[T]he woman in the patriotic poster...Oh, the irony! She couldn't do it. But she could inspire others to do it. And she could do other things, like play the cello and rear 6 children. "We" can do it, each in our own way. You work the machines, I'll help people find the right books.
... was never named Rosie, nor was she a riveter. All along it was Mrs. Doyle, who after graduating from high school in Ann Arbor, Mich., took a job at a metal factory, her family said.
One day, a photographer representing United Press International came to her factory and captured Mrs. Doyle leaning over a piece of machinery and wearing a red and white polka-dot bandanna over her hair.
In early 1942, the Westinghouse Corp. commissioned artist J. Howard Miller to produce several morale-boosting posters to be displayed inside its buildings. The project was funded by the government as a way to motivate workers and perhaps recruit new ones for the war effort.
Smitten with the UPI photo, Miller reportedly was said to have decided to base one of his posters on the anonymous, slender metal worker - Mrs. Doyle.
For four decades, this fact escaped Mrs. Doyle, who shortly after the photo was taken left her job at the factory. She barely lasted two weeks.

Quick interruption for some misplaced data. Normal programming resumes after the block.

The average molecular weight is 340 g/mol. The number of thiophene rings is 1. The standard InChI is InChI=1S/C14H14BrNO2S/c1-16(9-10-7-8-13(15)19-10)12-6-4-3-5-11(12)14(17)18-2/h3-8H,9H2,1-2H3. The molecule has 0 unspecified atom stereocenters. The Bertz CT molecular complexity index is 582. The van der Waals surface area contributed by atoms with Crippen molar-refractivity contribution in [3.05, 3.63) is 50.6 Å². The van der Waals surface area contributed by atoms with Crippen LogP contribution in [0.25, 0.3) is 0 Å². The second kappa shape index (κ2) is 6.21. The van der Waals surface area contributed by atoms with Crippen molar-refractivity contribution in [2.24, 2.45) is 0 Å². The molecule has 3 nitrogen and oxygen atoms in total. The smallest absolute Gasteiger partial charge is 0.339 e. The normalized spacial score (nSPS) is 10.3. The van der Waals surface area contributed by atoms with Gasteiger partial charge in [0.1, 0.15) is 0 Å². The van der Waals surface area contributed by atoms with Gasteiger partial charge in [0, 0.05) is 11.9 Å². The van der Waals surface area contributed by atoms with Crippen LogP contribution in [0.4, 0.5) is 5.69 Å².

A cellist, Mrs. Doyle was horrified to learn that a previous worker at the factory had badly injured her hands working at the machines. She found safer employment at a soda fountain and bookshop in Ann Arbor, where she wooed a young dental school student and later became his wife.
Here's the Norman Rockwell version of Rosie, who's not nearly so glamorous and is clearly not based on Mrs. Doyle:
The 52-by-40-inch oil on canvas depicts "Rosie" on lunch break, her riveting gun on her lap as she uses a dog-eared copy of Mein Kampf as a foot stool.Great symbolism, Norman. And I don't mean the book. I mean the manly power tool.
Rockwell's Rosie is posed as an homage to Michelangelo's frescoed depiction of the prophet Isaiah from the Sistine Chapel ceiling.Here's Michelangelo's Isaiah, who's more respectful of his book, which is about God, not his struggle against lies, stupidity and cowardice.